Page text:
To know physical characteristics of the nesting area of the sea turtles at Pacuare beach by describing the morphological changes of the dunes through time.
To stablish actions to share knowledge with local communities of Pacuare Reserve about the biological processes involved in the reproduction of the sea turtles in the nesting beaches.
The research method includes:
Tagging of turtles with external metallic tags and internal PIT Tag Microchips (integrated passive transponders).
Biometric data collection (length and wide of the shells).
Revision of damage or injuries.
Egg counting and the decisions of their destination: keeping them in the original nest “in situ" where the sea turtle spawned or "being relocated" to a different and safer spot on the beach.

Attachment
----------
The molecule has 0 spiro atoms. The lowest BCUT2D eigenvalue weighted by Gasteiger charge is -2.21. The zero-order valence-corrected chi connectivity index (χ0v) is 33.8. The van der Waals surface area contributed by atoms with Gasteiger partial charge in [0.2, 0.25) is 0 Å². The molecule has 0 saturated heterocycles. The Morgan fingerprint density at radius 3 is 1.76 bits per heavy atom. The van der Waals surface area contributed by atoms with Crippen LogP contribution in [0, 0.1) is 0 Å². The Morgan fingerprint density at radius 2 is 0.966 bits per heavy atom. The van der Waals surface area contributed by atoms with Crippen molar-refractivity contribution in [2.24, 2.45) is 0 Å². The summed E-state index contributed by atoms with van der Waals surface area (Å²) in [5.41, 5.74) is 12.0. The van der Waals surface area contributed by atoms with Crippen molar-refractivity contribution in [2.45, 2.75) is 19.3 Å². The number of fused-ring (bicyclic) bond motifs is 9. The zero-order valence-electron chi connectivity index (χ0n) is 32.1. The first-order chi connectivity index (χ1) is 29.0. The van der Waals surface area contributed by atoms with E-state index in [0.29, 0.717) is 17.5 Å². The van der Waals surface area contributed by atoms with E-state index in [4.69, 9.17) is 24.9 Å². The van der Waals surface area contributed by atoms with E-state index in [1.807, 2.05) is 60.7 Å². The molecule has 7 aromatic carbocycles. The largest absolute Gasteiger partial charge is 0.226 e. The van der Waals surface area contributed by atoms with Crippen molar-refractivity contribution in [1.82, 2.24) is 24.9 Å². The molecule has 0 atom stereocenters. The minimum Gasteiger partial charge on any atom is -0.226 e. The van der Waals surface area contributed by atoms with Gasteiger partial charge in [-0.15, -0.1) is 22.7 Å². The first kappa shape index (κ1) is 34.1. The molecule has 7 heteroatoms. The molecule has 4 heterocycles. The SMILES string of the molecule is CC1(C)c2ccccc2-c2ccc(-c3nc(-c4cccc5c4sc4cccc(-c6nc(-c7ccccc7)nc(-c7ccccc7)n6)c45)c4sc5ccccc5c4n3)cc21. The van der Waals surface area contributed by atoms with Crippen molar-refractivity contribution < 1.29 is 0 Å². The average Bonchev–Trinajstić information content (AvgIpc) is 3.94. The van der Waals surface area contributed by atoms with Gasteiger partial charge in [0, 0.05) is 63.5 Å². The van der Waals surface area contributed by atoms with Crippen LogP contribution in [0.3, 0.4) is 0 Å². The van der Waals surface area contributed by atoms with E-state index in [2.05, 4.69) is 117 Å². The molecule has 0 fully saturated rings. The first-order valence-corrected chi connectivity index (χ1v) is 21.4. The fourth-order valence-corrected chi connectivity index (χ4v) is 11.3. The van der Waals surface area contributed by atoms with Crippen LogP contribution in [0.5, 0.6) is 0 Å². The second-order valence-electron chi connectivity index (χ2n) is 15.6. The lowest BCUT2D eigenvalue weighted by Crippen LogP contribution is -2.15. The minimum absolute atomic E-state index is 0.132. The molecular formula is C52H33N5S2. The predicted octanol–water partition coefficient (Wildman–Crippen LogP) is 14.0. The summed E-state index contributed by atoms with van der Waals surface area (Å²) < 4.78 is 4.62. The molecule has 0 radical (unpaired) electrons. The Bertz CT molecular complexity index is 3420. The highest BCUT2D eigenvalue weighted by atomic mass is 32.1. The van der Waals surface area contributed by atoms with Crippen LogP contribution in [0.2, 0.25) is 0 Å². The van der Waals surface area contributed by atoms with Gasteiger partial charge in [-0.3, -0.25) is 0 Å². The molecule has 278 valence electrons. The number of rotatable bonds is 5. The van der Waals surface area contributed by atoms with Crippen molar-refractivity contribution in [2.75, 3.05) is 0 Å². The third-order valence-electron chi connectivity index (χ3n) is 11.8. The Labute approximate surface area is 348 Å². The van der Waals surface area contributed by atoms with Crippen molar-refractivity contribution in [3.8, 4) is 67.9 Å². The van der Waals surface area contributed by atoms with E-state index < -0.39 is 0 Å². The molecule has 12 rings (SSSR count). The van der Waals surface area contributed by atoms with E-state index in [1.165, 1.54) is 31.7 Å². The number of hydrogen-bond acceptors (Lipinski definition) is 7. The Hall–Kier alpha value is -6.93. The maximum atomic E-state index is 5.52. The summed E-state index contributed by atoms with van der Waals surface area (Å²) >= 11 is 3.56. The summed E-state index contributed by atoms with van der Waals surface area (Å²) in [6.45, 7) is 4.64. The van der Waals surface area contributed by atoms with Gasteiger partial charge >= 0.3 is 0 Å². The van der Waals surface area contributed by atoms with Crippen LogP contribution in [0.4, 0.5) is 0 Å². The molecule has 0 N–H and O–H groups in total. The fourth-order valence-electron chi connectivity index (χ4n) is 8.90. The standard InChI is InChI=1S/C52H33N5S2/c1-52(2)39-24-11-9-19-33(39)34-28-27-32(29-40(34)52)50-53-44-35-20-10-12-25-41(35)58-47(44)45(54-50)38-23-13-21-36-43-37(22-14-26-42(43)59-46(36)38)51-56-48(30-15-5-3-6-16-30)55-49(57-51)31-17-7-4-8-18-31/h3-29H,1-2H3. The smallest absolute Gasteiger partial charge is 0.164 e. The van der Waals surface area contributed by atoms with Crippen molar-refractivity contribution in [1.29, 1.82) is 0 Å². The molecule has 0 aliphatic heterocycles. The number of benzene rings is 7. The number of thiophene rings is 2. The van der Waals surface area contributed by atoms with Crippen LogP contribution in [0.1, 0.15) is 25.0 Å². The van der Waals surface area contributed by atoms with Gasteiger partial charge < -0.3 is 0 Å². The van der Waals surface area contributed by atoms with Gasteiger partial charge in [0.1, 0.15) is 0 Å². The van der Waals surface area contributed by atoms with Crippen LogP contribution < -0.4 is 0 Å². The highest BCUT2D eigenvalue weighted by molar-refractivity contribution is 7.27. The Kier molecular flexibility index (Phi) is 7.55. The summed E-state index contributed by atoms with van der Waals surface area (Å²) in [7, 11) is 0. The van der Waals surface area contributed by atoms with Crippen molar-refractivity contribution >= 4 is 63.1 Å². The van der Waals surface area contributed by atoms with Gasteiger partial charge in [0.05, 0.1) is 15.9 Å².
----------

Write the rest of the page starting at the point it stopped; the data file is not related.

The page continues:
Some researchers have used the Reserve for their investigations. Marga López Rivas is one of them, who developed doctoral studies for three years. She published about the effect of the artificial lights in the ability of the hatchlings to find their way to the sea, effects of dunes caused by beach erosion on leatherback nesting behavior or nesting ecology and the population tendencies of the sea turtles in Pacuare.
The Reserve has participated in publications of studies in which we have collaborated with institutes and researchers.
Photo: Batsú Estudio
In 2016, Sean Williamson from Monash University in Australia, being supervised by Richard Reina, studied the effect of oxygen in the leatherbacks’ eggs as part of his doctoral studies. Besides that, there are scientific publications related to the effect of the Pandemic of the SARS-CoV-2 (COVID 19) virus in the research, conservation and environmental education program of The Reserve, the publication participated globally, and 160 authors collaborated in it.